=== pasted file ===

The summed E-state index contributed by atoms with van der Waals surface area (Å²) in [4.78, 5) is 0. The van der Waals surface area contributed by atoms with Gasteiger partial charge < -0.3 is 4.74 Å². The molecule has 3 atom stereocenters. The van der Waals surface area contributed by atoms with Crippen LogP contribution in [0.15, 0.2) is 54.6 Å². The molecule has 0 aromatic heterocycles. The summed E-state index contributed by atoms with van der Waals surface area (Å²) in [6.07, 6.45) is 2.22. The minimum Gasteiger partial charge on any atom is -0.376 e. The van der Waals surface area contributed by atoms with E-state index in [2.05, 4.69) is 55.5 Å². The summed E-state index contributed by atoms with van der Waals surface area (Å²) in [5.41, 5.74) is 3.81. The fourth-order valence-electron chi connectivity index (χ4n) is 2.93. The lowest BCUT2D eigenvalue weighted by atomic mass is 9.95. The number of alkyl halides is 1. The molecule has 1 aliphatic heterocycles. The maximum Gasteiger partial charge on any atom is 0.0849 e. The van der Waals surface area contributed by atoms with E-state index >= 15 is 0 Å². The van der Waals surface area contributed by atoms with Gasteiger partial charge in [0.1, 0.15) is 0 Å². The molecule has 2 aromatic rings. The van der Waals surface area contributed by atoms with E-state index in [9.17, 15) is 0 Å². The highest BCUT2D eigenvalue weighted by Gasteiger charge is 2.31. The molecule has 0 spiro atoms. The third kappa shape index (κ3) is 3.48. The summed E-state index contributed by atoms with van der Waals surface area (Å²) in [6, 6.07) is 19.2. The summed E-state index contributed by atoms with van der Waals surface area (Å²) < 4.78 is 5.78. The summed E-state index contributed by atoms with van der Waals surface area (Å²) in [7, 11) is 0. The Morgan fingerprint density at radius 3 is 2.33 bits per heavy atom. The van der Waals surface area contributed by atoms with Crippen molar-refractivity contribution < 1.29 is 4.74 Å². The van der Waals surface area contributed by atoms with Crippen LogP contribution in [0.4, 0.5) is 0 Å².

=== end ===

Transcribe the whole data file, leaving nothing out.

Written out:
The summed E-state index contributed by atoms with van der Waals surface area (Å²) in [4.78, 5) is 0. The van der Waals surface area contributed by atoms with Gasteiger partial charge < -0.3 is 4.74 Å². The molecule has 3 atom stereocenters. The van der Waals surface area contributed by atoms with Crippen LogP contribution in [0.15, 0.2) is 54.6 Å². The molecule has 0 aromatic heterocycles. The summed E-state index contributed by atoms with van der Waals surface area (Å²) in [6.07, 6.45) is 2.22. The minimum Gasteiger partial charge on any atom is -0.376 e. The van der Waals surface area contributed by atoms with E-state index in [2.05, 4.69) is 55.5 Å². The summed E-state index contributed by atoms with van der Waals surface area (Å²) in [5.41, 5.74) is 3.81. The fourth-order valence-electron chi connectivity index (χ4n) is 2.93. The lowest BCUT2D eigenvalue weighted by atomic mass is 9.95. The number of alkyl halides is 1. The molecule has 1 aliphatic heterocycles. The maximum Gasteiger partial charge on any atom is 0.0849 e. The van der Waals surface area contributed by atoms with E-state index >= 15 is 0 Å². The van der Waals surface area contributed by atoms with Gasteiger partial charge in [0.1, 0.15) is 0 Å². The molecule has 2 aromatic rings. The van der Waals surface area contributed by atoms with E-state index in [9.17, 15) is 0 Å². The highest BCUT2D eigenvalue weighted by Gasteiger charge is 2.31. The molecule has 0 spiro atoms. The third kappa shape index (κ3) is 3.48. The summed E-state index contributed by atoms with van der Waals surface area (Å²) in [6, 6.07) is 19.2. The summed E-state index contributed by atoms with van der Waals surface area (Å²) < 4.78 is 5.78. The summed E-state index contributed by atoms with van der Waals surface area (Å²) in [7, 11) is 0. The Morgan fingerprint density at radius 3 is 2.33 bits per heavy atom. The van der Waals surface area contributed by atoms with Crippen molar-refractivity contribution < 1.29 is 4.74 Å². The van der Waals surface area contributed by atoms with Crippen LogP contribution in [0.4, 0.5) is 0 Å².